Are you thinking about starting a blog for your business but aren’t sure what you would post about or how often you should do it? Did you start a blog but lost steam after just a few posts, leaving your blog silent? Are you struggling to be consistent?
If this is you, keep reading. Today, I am sharing four simple steps to help you get started. I want you to leave with a realistic perspective about your first business blog and all that it will require for success long term.
Believe me, this article is as much for me as it is for you. Owning and maintaining a blog is much like trying to eat healthy. We all know what we’re supposed to do, but it’s so easy to get off track. For instance, I thought I was just taking two weeks off from writing during a busy spell and then BAM! It’s been over three months since I have posted. And now, here I am telling you, as much as I am myself, how to set a strategy for your business blog and keep at it!
Let’s get to it.
1 – Figure out the purpose of your business blog.
Before you do anything, you need to figure out who you are talking to in your blog. If you’re a B2B company, you’re not going to be talking to retail consumers. You’ll want to focus on people who have decision making power within organizations. If you’re a plumber, you might want to target both business and residential audiences. If you’re a handyman for hire or a carpenter, you might want to target do-it-yourselfers and homeowners.
Whatever the audience, realize that your number one and two purposes when blogging as a business are to establish trust and provide value. You don’t do that by constantly talking about yourself. People read blogs because they get something out of it. People who come back and read a blog, week after week, do so because they feel the value and identify with the writers and the topics.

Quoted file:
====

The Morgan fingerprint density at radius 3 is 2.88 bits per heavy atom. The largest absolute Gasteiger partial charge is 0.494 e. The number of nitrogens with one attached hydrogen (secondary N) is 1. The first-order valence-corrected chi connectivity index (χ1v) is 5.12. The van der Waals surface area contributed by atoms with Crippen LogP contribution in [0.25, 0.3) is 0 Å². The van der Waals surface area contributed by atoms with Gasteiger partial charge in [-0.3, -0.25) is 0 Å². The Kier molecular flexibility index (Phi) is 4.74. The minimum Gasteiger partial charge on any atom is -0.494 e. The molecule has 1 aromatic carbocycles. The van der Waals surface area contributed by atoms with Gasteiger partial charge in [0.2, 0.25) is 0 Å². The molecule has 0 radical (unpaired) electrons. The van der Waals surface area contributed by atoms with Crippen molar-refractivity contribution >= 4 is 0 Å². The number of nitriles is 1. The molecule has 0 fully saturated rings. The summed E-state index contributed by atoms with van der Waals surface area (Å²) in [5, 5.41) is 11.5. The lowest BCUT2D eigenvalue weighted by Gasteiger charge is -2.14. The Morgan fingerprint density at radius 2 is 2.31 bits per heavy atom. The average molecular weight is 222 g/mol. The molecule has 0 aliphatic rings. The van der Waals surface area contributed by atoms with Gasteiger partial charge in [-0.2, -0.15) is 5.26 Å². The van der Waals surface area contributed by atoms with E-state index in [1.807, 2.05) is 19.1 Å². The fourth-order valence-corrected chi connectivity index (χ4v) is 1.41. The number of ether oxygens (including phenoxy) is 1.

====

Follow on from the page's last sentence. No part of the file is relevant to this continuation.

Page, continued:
Resist the urge to always talk about yourself, your products, your specials, etc. Interview one of your customers and post before and after pictures of them working with you. Tell the story of that really cool organization you were privileged to do work for. Write about the employees within your organization and what makes them special. Post your recipe for that awesome sauce that you put on top of your chicken parm sandwich. Show your readers how to make small repairs themselves. Be someone they can trust and show that you care about what they care about.
To reiterate, the purpose of your blog is to first gain trust of your potential customers, and then to provide value regularly. After that, go ahead and sprinkle in things like portraying values important to your brand, such as your style, taste, quality, or superior customer service and calls to action to schedule that HVAC inspection.
Figure this point out now and let it direct your blogging goals and topics. Stay true to growing the trust and value components of your blog.
2 – Set practical goals.
Don’t commit to posting every day, every other day, or anywhere near that. When you are first starting out, it’s a good idea to shoot for one post every week or two. Whatever your goal is, write it down somewhere you see regularly, to help remind yourself that this is important.
If you have someone on staff that you’d trust to write for your company, consider sharing the responsibility and tackling your blog as a team. Take turns posting from week to week. You can help each other be accountable and cover for each other during the busy times.
Realize that you are adding a new commitment to your schedule. Don’t wait for the inspiration to strike you. Go, right now, and actually schedule 1.5 hour events in your calendar for writing at a time when you are likely to be able to focus on writing. Don’t feel like writing when that time hits? Try anyway or try some ideas on getting over writer’s block. If you aren’t making progress within 30 minutes, reschedule for the next day you can.
Writing blog posts that help grow your business takes discipline for most people. Don’t be surprised if it takes you two to three hours to craft your initial posts. Depending on how in-depth you’re covering a topic, it could take longer. If you find you can’t commit that amount of time in a given week, consider breaking a topic into two posts – one this week and one the next. The good news is you’ll already know what to write about next week and you’ll have the pressure of needing to finish your thoughts!